When performed with a YAG laser designed specifically for vitreolysis, reported side effects and complications associated with vitreolysis are rare. However, YAG lasers have traditionally been designed for use in the anterior portion of the eye, i.e. posterior capsulotomy and iridotomy treatments. As a result, they often provide a limited view of the vitreous, which can make it difficult to identify the targeted floaters and membranes. They also carry a high risk of damage to surrounding ocular tissue. Accordingly, vitreolysis is not widely practised, being performed by very few specialists. One of them, John Karickhoff, has performed the procedure more than 1,400 times and claims a 90 percent success rate. However, the MedicineNet web site states that "there is no evidence that this [laser treatment] is effective. The use of a laser also poses significant risks to the vision in what is otherwise a healthy eye." A YAG laser optimized for use in the posterior segment, in addition to use in the anterior segment, is recommended for vitreolysis. In order to visualize the floater and target accordingly, the laser's light source must be positioned in the same optical axis as the ophthalmologist's visual axis. Most conventional YAG lasers, in contrast, use a lower angle of illuminating light. Whilst these lasers are well-suited to use in the anterior part of the eye, they are ill-equipped for use in the vitreous chamber, and thereby make it difficult for the ophthalmologist to visualize (and treat) the floater(s).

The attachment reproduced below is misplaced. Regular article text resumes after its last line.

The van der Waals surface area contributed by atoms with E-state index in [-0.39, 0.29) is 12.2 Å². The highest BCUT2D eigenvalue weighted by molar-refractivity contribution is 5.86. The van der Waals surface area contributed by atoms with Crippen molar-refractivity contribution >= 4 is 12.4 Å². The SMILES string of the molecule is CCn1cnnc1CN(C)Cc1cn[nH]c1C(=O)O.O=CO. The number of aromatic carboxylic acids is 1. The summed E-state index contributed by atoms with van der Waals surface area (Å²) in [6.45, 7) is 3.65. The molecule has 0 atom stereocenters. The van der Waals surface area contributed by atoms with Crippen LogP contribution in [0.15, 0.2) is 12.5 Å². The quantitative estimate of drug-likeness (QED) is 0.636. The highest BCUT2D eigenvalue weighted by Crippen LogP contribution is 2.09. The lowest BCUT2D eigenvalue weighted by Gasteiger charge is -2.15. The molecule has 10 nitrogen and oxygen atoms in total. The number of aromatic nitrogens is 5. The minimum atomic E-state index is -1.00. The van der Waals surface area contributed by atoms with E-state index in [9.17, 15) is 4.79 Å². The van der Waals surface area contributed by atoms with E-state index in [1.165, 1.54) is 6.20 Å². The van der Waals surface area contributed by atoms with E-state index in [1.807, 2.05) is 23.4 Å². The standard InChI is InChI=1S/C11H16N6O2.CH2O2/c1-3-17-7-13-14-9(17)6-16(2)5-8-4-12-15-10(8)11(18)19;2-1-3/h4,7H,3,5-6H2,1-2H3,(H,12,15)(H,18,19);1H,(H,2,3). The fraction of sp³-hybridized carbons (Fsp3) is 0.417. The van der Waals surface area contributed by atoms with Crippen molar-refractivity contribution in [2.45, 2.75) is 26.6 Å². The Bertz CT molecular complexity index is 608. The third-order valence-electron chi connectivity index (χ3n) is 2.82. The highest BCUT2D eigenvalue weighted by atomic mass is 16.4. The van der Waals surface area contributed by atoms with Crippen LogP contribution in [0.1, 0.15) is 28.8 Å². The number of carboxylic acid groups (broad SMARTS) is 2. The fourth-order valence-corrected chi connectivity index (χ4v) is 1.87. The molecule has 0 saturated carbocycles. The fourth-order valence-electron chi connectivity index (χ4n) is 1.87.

Enzymatic vitreolysis has been trialled to treat vitreomacular traction (VMT) and anomalous posterior vitreous detachment. Whilst the mechanism of action may have an effect on clinically significant floaters, as of March 2015 there are no clinical trials being undertaken to determine whether this may be a therapeutic alternative to either i) conservative management, or ii) vitrectomy.
In The Three-Body Problem, Wang Miao asks a famous ophthalmologist, "Floaters...Can you tell me what they look like?" The ophthalmologist replies, "There's no real pattern. It differs by person. For some, they appear as tiny black dots; for others, like tadpoles."
- Blue field entoptic phenomenon, alias Scheerer's phenomenon – tiny bright dots moving quickly in the visual field.
- Distorted vision
- Synchysis scintillans
- Ocular straylight
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- %5b%5bCategory:All articles with dead external links%5d%5d%5b%5bCategory:Articles with dead external links from June 2011%5d%5d[%5b%5bWikipedia:Link rot|dead link%5d%5d] "Pars plana vitrectomy (PPV) & floater only vitrectomy" Check
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- What are Floaters Educational Video
- Eye Floaters Simulator
- Diagram of Eye Floaters an entoptic subjective visual phenomena
- Eye Floaters, Flashes and Spots, by Marilyn Haddrill, All About Vision
- Picture of the entoptic phenomenon: Vitreous Floaters
- Video describing history and science of seeing floaters